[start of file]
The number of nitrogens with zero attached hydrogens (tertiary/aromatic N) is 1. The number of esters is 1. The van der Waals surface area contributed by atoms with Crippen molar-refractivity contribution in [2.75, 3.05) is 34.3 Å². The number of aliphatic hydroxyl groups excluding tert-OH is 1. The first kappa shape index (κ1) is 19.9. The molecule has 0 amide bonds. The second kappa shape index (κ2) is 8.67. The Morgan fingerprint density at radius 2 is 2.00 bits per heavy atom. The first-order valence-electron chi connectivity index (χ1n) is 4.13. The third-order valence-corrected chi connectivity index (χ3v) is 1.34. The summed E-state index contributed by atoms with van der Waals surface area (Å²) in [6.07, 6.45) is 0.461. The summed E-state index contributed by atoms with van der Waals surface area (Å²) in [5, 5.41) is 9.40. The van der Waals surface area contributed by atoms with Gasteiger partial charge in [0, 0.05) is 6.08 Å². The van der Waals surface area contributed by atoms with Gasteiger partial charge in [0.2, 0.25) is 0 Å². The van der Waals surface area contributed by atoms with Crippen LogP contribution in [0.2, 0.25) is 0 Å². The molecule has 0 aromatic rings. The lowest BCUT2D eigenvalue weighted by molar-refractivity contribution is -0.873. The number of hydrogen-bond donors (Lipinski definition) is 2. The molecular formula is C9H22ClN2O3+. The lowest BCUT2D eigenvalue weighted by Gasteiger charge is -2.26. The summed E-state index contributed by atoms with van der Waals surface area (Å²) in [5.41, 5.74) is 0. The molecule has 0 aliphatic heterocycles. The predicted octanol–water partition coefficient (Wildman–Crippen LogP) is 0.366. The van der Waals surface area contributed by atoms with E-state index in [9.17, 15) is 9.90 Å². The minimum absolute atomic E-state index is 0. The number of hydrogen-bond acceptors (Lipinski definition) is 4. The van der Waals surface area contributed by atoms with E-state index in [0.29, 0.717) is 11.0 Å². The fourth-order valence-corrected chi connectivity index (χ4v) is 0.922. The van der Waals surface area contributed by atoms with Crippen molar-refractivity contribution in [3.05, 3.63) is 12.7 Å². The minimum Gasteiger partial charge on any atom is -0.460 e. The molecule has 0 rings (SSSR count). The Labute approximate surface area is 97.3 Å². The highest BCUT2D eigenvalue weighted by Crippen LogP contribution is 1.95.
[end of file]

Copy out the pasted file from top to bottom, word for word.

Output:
The number of nitrogens with zero attached hydrogens (tertiary/aromatic N) is 1. The number of esters is 1. The van der Waals surface area contributed by atoms with Crippen molar-refractivity contribution in [2.75, 3.05) is 34.3 Å². The number of aliphatic hydroxyl groups excluding tert-OH is 1. The first kappa shape index (κ1) is 19.9. The molecule has 0 amide bonds. The second kappa shape index (κ2) is 8.67. The Morgan fingerprint density at radius 2 is 2.00 bits per heavy atom. The first-order valence-electron chi connectivity index (χ1n) is 4.13. The third-order valence-corrected chi connectivity index (χ3v) is 1.34. The summed E-state index contributed by atoms with van der Waals surface area (Å²) in [6.07, 6.45) is 0.461. The summed E-state index contributed by atoms with van der Waals surface area (Å²) in [5, 5.41) is 9.40. The van der Waals surface area contributed by atoms with Gasteiger partial charge in [0, 0.05) is 6.08 Å². The van der Waals surface area contributed by atoms with Gasteiger partial charge in [0.2, 0.25) is 0 Å². The van der Waals surface area contributed by atoms with Crippen LogP contribution in [0.2, 0.25) is 0 Å². The molecule has 0 aromatic rings. The lowest BCUT2D eigenvalue weighted by molar-refractivity contribution is -0.873. The number of hydrogen-bond donors (Lipinski definition) is 2. The molecular formula is C9H22ClN2O3+. The lowest BCUT2D eigenvalue weighted by Gasteiger charge is -2.26. The summed E-state index contributed by atoms with van der Waals surface area (Å²) in [5.41, 5.74) is 0. The molecule has 0 aliphatic heterocycles. The predicted octanol–water partition coefficient (Wildman–Crippen LogP) is 0.366. The van der Waals surface area contributed by atoms with E-state index in [9.17, 15) is 9.90 Å². The minimum absolute atomic E-state index is 0. The number of hydrogen-bond acceptors (Lipinski definition) is 4. The van der Waals surface area contributed by atoms with E-state index in [0.29, 0.717) is 11.0 Å². The fourth-order valence-corrected chi connectivity index (χ4v) is 0.922. The van der Waals surface area contributed by atoms with Crippen molar-refractivity contribution in [3.05, 3.63) is 12.7 Å². The minimum Gasteiger partial charge on any atom is -0.460 e. The molecule has 0 rings (SSSR count). The Labute approximate surface area is 97.3 Å². The highest BCUT2D eigenvalue weighted by Crippen LogP contribution is 1.95.